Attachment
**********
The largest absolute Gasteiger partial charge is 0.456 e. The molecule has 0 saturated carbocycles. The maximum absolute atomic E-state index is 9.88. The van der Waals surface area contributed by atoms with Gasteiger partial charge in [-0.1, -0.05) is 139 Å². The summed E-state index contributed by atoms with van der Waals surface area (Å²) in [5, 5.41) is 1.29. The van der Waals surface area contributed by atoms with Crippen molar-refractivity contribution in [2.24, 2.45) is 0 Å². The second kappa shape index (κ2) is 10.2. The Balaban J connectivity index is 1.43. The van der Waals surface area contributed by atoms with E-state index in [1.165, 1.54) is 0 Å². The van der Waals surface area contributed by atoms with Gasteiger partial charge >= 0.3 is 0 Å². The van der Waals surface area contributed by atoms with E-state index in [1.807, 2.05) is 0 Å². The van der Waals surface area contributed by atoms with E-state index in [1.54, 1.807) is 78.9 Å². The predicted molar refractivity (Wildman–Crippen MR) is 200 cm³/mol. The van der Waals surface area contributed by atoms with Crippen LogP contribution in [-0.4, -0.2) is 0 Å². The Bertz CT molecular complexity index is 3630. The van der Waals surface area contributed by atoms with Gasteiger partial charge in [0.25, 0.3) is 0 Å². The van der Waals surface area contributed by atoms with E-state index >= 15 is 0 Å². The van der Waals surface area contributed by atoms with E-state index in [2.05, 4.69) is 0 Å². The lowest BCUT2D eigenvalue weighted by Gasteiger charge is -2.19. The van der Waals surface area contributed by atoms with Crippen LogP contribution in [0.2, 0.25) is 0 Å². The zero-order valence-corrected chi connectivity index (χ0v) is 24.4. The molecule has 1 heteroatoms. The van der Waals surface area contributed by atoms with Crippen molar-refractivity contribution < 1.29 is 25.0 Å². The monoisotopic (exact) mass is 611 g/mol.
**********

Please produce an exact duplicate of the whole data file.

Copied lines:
The largest absolute Gasteiger partial charge is 0.456 e. The molecule has 0 saturated carbocycles. The maximum absolute atomic E-state index is 9.88. The van der Waals surface area contributed by atoms with Gasteiger partial charge in [-0.1, -0.05) is 139 Å². The summed E-state index contributed by atoms with van der Waals surface area (Å²) in [5, 5.41) is 1.29. The van der Waals surface area contributed by atoms with Crippen molar-refractivity contribution in [2.24, 2.45) is 0 Å². The second kappa shape index (κ2) is 10.2. The Balaban J connectivity index is 1.43. The van der Waals surface area contributed by atoms with E-state index in [1.165, 1.54) is 0 Å². The van der Waals surface area contributed by atoms with Gasteiger partial charge >= 0.3 is 0 Å². The van der Waals surface area contributed by atoms with E-state index in [1.807, 2.05) is 0 Å². The van der Waals surface area contributed by atoms with E-state index in [1.54, 1.807) is 78.9 Å². The predicted molar refractivity (Wildman–Crippen MR) is 200 cm³/mol. The van der Waals surface area contributed by atoms with Crippen LogP contribution in [-0.4, -0.2) is 0 Å². The Bertz CT molecular complexity index is 3630. The van der Waals surface area contributed by atoms with Gasteiger partial charge in [0.25, 0.3) is 0 Å². The van der Waals surface area contributed by atoms with E-state index >= 15 is 0 Å². The van der Waals surface area contributed by atoms with E-state index in [2.05, 4.69) is 0 Å². The lowest BCUT2D eigenvalue weighted by Gasteiger charge is -2.19. The van der Waals surface area contributed by atoms with Crippen LogP contribution in [0.2, 0.25) is 0 Å². The zero-order valence-corrected chi connectivity index (χ0v) is 24.4. The molecule has 1 heteroatoms. The van der Waals surface area contributed by atoms with Crippen molar-refractivity contribution < 1.29 is 25.0 Å². The monoisotopic (exact) mass is 611 g/mol.